A North Carolina judge recently sentenced a veteran suffering from PTSD to spend 24 hours in jail but decided to keep him company in his cell for the entire sentence.
According to WRAL, District Court Judge Lou Olivera was legally obligated to punish Special Forces veteran Joseph Serna for violating his probation but wanted to ensure that the former soldier was treated with respect and compassion. Judge Olivera runs the Cumberland County's Veterans Treatment Court, which deals with veterans like Serna who have trouble with the law in between deployment and after retirement.
Joseph Serna has been struggling to maintain his sobriety since leaving the Special Forces and was brought to the treatment program after being charged with a DWI. He suffers from PTSD and claims he drinks alcohol to subdue the traumatic memories from the battlefield.
"I've lost a lot of friends and I take my bumps as well and I didn't want to talk about it," said the veteran.
According to local news ABC 11, Serna admitted to lying about the results of a urine test, which forced Judge Olivera to follow-through with a jail sentence.
"I had never been to jail before," Serna said.
While the Veterans Treatment Court is designed to handle cases of repeat offenders and veterans who "keep on appearing in the court system for particular reasons," Judge Olivera did not want to give up on Joseph Serna. He understood what the veteran was going through, having served in the military himself, and knew that Serna's legal trouble was the result of post-traumatic stress. Simply locking him up in a cold cell as a punishment did not seem like the right decision to the judge.
"When they close that door, it's really, you are shut off. I had a more palpable understanding of the issues Joe was going through."
Olivera revealed that Joseph Serna was brave enough to turn himself in for violating his probation. He showed up to the court trembling. That's when Olivera decided to go the extra mile for the veteran and join him for the entire jail sentence. He drove to the Robeson County jail and found Joseph Serna alone in the cell, sitting on the cot. Judge Olivera opened the cell door and sat next to him.
"The judge comes in," said Serna, "and so we're sitting there and they lock the door and I realized, oh, we're going to stay the night. He's going to stay the night here with me."
And that's exactly what the judge did.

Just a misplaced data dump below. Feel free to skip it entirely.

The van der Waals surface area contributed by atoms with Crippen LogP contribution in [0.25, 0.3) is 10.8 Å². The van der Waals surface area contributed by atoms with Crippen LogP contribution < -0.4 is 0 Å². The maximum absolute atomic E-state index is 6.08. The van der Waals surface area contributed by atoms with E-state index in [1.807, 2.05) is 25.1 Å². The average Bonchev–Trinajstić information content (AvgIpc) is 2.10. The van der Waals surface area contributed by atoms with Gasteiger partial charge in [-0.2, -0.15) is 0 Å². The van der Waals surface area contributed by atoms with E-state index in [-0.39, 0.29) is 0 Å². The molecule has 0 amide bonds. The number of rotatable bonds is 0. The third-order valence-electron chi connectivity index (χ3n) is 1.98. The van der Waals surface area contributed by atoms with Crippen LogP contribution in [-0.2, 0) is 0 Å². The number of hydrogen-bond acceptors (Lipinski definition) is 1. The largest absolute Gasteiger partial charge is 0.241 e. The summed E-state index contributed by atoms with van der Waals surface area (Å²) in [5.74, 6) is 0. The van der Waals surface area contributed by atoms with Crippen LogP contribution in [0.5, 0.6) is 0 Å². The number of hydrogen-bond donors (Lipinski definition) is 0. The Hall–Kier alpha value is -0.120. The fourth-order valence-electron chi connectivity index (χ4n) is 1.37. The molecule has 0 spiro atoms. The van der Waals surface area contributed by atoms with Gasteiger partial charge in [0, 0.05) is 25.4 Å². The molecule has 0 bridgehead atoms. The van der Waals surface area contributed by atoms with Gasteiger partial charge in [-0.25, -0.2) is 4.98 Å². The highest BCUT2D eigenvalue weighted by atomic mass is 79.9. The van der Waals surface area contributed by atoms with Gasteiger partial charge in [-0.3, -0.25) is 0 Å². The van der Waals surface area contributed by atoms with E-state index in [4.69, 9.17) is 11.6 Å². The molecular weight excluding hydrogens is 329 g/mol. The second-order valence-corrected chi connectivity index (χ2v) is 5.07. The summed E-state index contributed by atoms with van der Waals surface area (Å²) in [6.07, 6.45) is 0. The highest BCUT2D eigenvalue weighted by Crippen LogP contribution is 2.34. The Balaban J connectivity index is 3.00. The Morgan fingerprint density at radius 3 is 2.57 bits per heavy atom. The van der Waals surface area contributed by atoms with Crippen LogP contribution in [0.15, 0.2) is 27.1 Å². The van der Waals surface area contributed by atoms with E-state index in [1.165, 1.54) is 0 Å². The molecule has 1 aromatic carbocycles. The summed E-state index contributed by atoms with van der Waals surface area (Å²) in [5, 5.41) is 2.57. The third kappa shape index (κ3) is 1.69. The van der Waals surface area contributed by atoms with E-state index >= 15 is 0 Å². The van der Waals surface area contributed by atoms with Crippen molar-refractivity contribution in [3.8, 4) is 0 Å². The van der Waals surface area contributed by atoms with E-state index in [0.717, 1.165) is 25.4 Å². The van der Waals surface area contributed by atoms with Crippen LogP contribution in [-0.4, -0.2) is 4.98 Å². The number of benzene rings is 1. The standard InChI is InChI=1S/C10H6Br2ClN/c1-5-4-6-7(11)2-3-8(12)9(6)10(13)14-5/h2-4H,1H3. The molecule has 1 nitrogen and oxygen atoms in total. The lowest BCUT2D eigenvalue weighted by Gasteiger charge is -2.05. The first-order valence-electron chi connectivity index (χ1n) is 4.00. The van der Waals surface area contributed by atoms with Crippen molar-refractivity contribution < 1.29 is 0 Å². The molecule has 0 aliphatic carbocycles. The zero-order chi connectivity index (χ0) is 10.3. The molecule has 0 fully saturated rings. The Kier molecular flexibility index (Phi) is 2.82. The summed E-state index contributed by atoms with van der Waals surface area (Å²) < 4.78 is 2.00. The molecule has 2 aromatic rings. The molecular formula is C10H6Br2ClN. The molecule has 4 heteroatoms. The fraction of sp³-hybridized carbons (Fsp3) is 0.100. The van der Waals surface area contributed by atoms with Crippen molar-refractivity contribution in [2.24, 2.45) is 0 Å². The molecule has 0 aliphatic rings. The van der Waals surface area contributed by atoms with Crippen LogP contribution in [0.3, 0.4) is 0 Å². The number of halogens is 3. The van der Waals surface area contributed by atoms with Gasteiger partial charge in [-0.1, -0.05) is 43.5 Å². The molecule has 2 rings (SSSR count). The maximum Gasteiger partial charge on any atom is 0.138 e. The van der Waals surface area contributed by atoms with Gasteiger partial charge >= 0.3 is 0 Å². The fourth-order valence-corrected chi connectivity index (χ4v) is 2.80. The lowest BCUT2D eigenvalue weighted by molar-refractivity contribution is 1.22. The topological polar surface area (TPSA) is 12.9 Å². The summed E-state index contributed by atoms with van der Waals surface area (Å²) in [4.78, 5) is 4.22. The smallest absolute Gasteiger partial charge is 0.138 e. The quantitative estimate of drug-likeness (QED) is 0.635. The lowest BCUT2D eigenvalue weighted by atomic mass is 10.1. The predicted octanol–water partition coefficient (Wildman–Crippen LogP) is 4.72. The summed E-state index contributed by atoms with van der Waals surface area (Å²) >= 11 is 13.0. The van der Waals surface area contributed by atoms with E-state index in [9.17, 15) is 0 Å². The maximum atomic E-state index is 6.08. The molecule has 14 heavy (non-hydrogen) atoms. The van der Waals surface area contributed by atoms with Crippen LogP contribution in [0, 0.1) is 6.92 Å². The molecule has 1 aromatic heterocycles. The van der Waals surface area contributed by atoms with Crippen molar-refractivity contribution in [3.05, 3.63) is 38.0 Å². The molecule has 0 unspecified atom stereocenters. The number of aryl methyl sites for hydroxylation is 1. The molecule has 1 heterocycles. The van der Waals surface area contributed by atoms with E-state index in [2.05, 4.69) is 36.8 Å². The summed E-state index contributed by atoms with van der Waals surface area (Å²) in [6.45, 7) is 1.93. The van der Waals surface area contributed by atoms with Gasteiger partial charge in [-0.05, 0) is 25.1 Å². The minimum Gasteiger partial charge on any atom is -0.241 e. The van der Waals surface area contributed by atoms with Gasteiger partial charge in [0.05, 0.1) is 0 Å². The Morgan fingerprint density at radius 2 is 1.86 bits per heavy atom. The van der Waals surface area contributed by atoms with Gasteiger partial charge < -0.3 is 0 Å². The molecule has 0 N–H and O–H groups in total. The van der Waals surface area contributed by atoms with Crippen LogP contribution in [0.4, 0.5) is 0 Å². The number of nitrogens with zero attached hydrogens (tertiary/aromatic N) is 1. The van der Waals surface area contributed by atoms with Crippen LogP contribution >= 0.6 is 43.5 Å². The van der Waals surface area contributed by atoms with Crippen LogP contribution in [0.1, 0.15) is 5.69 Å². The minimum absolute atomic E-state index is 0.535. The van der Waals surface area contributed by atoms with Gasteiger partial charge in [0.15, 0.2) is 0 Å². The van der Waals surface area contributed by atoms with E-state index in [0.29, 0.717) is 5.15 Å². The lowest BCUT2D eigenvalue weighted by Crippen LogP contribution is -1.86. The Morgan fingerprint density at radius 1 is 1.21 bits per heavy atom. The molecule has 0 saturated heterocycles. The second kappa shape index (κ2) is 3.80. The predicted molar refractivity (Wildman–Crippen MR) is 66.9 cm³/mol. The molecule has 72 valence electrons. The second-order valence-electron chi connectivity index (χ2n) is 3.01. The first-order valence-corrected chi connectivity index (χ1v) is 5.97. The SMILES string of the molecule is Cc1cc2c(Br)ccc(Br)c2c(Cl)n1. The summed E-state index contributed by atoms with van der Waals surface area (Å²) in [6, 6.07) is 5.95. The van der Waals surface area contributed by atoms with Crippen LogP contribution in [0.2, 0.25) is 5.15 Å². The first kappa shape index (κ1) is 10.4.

"I do know that many veterans would have done the same," said Olivera. "They would have gotten in the hole to help. And so did I."
#GoodGuy of the day, week, month and year: District Court Judge Lou Olivera... https://t.co/DLx0Ie6zNCThe two men reportedly spent the better part of the 24-hour sentence talking about their experiences serving in the military, for better or worse. Joseph Serna claims Judge Olivera was not condescending to the veteran about his mistakes, they instead shared a conversation of mutual respect.
— Ricky Stevens (@rickstevensblue) April 23, 2016
"It was more of a father-son conversation as opposed to a judge talking to someone and sentencing them. It was personal."Ultimately, Olivera is hoping that the compassion he showed for the decorated but troubled veteran will be the boost he needs to get his life back on track. The North Carolina judge has never spent the night in prison with anyone else he's sentenced, which shows a special dedication to a tragic case like Joseph Serna's. And while Olivera isn't sure he'd ever do it again, his primary interest as a veterans' court judge is helping them get back to a normal life.
"They have worn the uniform and we know they can be contributing members of society. We just want to get them back there," said Olivera.
The judge's actions have been noticed by many people on the internet who are grateful that someone in the justice system understands what veterans are going through, even if they have trouble with the law.
Thank you Judge Lou Olivera for caring about veterans with PTS and reminding everyone that it's #okaytosay. https://t.co/ZtNsINCg15What do you think about the judge's amazing act of compassion? Would you be willing to spend an entire day in jail just to help out a veteran?
— Okay to Say (@OkaytoSayTX) April 25, 2016
[Photo by Daniel Berehulak/Getty Images]